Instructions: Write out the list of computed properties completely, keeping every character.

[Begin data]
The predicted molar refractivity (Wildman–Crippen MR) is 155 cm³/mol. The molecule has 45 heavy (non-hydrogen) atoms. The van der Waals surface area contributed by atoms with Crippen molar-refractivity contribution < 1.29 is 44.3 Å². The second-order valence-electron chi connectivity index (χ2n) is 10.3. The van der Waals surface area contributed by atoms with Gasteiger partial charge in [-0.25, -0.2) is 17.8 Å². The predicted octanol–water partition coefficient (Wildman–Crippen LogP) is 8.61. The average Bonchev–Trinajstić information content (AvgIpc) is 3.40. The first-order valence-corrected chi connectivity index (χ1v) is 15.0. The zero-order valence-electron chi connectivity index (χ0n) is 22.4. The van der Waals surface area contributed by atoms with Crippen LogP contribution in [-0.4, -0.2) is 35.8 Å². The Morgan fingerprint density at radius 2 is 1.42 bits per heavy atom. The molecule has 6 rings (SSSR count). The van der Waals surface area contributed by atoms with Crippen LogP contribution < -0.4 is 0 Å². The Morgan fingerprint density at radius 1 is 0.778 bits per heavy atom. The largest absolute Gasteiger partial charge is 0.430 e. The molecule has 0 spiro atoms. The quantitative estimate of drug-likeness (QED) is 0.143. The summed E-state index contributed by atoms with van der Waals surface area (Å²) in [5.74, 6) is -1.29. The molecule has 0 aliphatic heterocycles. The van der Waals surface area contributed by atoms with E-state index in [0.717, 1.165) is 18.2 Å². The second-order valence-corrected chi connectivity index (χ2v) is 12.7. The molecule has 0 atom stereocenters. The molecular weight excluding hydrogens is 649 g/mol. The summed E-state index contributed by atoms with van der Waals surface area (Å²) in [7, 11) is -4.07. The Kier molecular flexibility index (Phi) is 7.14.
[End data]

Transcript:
The predicted molar refractivity (Wildman–Crippen MR) is 155 cm³/mol. The molecule has 45 heavy (non-hydrogen) atoms. The van der Waals surface area contributed by atoms with Crippen molar-refractivity contribution < 1.29 is 44.3 Å². The second-order valence-electron chi connectivity index (χ2n) is 10.3. The van der Waals surface area contributed by atoms with Gasteiger partial charge in [-0.25, -0.2) is 17.8 Å². The predicted octanol–water partition coefficient (Wildman–Crippen LogP) is 8.61. The average Bonchev–Trinajstić information content (AvgIpc) is 3.40. The first-order valence-corrected chi connectivity index (χ1v) is 15.0. The zero-order valence-electron chi connectivity index (χ0n) is 22.4. The van der Waals surface area contributed by atoms with Crippen LogP contribution in [-0.4, -0.2) is 35.8 Å². The Morgan fingerprint density at radius 2 is 1.42 bits per heavy atom. The molecule has 6 rings (SSSR count). The van der Waals surface area contributed by atoms with Crippen LogP contribution < -0.4 is 0 Å². The Morgan fingerprint density at radius 1 is 0.778 bits per heavy atom. The largest absolute Gasteiger partial charge is 0.430 e. The molecule has 0 spiro atoms. The quantitative estimate of drug-likeness (QED) is 0.143. The summed E-state index contributed by atoms with van der Waals surface area (Å²) in [5.74, 6) is -1.29. The molecule has 0 aliphatic heterocycles. The van der Waals surface area contributed by atoms with E-state index in [0.717, 1.165) is 18.2 Å². The second-order valence-corrected chi connectivity index (χ2v) is 12.7. The molecule has 0 atom stereocenters. The molecular weight excluding hydrogens is 649 g/mol. The summed E-state index contributed by atoms with van der Waals surface area (Å²) in [7, 11) is -4.07. The Kier molecular flexibility index (Phi) is 7.14.